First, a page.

London conference - Chess & Mathematics
Friday, 07 November 2014 11:57
2014.12.06-07 London. Chess and Mathematics. 
Organized by the UK charity Chess in Schools & Communities.

2013workshopBrings together leading experts in the fields of scholastic chess and mathematics education. Chess is ideal for the enhancement of mathematical thinking.Learning is enriched by a growing variety of mini-games, chess variants, puzzles and activities. The conference comprises a mixture of presentations, debates and workshops.

The latest programme (pdf)

The website is updated:

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The photo shows one of the workshops in progress at last year's London conference.
Armenia's Chess in Schools
Thursday, 06 November 2014 22:54
cis video classesThe web site of the Yerevan conference now has some videos.

Many of you will be interested to get a glimpse inside some of the classrooms.

The videos include a look inside classes of each of the three year groups that currently have chess in the curriculum.

You can see them on the web site of the Chess Academy of Armenia - here.

here are also videos of the most important speeches that were delivered at the conference.
CiS Conference in Yerevan - important results
Saturday, 25 October 2014 15:00
creativityThe ICCS Conference in Yerevan was a great success. Major research results were announced, along with many interesting presentations. The participants came from all round the globe, including Angola, Cameroon, China, Laos, Madagascar, Malawi, Mongolia, Thailand, USA and Zambia.

Probably the most important presentation was that by Professor Ruben Aghuzumtsyan and Sona Poghosyan. It demonstrates clear benefits of teaching chess in schools, as seen from a methodologically well run study. You can download it here.

The impact of chess lessons on formation and development of the students

The resultant improvement in creativity is especially striking. There were plenty of other clear benefits as well. Interestingly, it did not result in any improvement in mathematics (arithmetic). Years 2,3 and 4 have had the benefit of chess tuition in class, year 5 have not; the age progression has been completely overturned!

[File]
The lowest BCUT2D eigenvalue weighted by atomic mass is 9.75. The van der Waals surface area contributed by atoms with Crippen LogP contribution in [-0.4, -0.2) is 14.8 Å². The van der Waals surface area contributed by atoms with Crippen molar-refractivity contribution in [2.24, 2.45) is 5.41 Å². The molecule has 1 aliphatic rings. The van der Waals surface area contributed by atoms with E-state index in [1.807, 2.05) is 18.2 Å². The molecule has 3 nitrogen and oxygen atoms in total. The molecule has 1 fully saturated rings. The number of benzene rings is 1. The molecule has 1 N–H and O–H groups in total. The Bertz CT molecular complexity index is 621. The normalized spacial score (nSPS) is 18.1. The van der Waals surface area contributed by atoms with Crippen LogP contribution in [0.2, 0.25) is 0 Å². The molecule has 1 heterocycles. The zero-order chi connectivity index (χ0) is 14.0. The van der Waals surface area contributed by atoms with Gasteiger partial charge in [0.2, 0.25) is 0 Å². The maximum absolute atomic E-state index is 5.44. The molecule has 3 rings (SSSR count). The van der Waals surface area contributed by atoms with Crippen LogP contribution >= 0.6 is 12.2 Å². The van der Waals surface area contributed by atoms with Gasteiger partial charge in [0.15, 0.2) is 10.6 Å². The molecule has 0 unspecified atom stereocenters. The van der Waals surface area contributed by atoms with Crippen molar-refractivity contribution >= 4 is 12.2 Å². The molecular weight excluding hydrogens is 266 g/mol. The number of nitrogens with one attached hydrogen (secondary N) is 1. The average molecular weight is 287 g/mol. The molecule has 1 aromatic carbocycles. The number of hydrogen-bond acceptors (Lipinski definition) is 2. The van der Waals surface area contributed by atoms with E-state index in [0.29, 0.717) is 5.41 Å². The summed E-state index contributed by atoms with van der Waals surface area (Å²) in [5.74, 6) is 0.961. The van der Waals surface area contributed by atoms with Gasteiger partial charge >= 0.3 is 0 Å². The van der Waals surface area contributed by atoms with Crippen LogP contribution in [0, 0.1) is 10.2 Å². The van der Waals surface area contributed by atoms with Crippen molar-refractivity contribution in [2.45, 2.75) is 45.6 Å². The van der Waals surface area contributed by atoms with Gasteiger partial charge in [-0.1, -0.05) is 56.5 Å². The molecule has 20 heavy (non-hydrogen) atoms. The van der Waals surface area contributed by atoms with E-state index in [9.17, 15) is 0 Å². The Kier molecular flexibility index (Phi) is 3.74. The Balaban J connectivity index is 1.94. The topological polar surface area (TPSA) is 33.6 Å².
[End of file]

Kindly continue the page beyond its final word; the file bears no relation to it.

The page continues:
We will add more here over the next few days.

Chess in the school curriculum - a history
Thursday, 16 October 2014 10:39
A brief history of chess in the school curriculum, from 19 June 1996 (date of the decree making chess compulsory in Kalmykia schools) to the present state of 30+ countries having introduced chess as a compulsory or optional part of the curriculum can be downloaded pdfhere.
Important Social Aspects
Thursday, 16 October 2014 10:21
Important Social Aspects of Chess in Schools

malmsten2It is easy to overlook the social aspects of our chess in schools projects, but we should not. It is typical for members and leaders of chess federations around the world to focus on competitive chess aspects. Since all chess officials have played at some competitive level, however high or low, it is quite natural to think in terms of chess competition involving ‘winners’ and ‘losers.’ That is not ideal in the educational and social context, and there is another way.

The alternate path still has chess competitions but they are much more social in nature. Göran Malmsten in Sweden was a pioneer. Starting in the 1960s, he gradually built up a system combining a chess competition with important aspects of social development. Instead of the familiar 1-1/2-0 (win-draw-loss) scoring system, so ingrained in chess players, he developed 3-2-1. There is another very important part to the system, but first an important subtlety. We should not present this as win-draw-loss, but as one point for taking part, an extra point for a drawn game and two extra points for winning a game. That can make all the difference to a child’s view (and even that of adults) of the chess ‘competition.’ Then we have the ‘coup de grâce’ or, perhaps more appropriately, the ‘coup de Coeur.’

According to the percentage of players from a class, a club, a school, or any other group (according to the entries to a competition), so that is the percentage points to which they are entitled (based on their ‘raw’ score).
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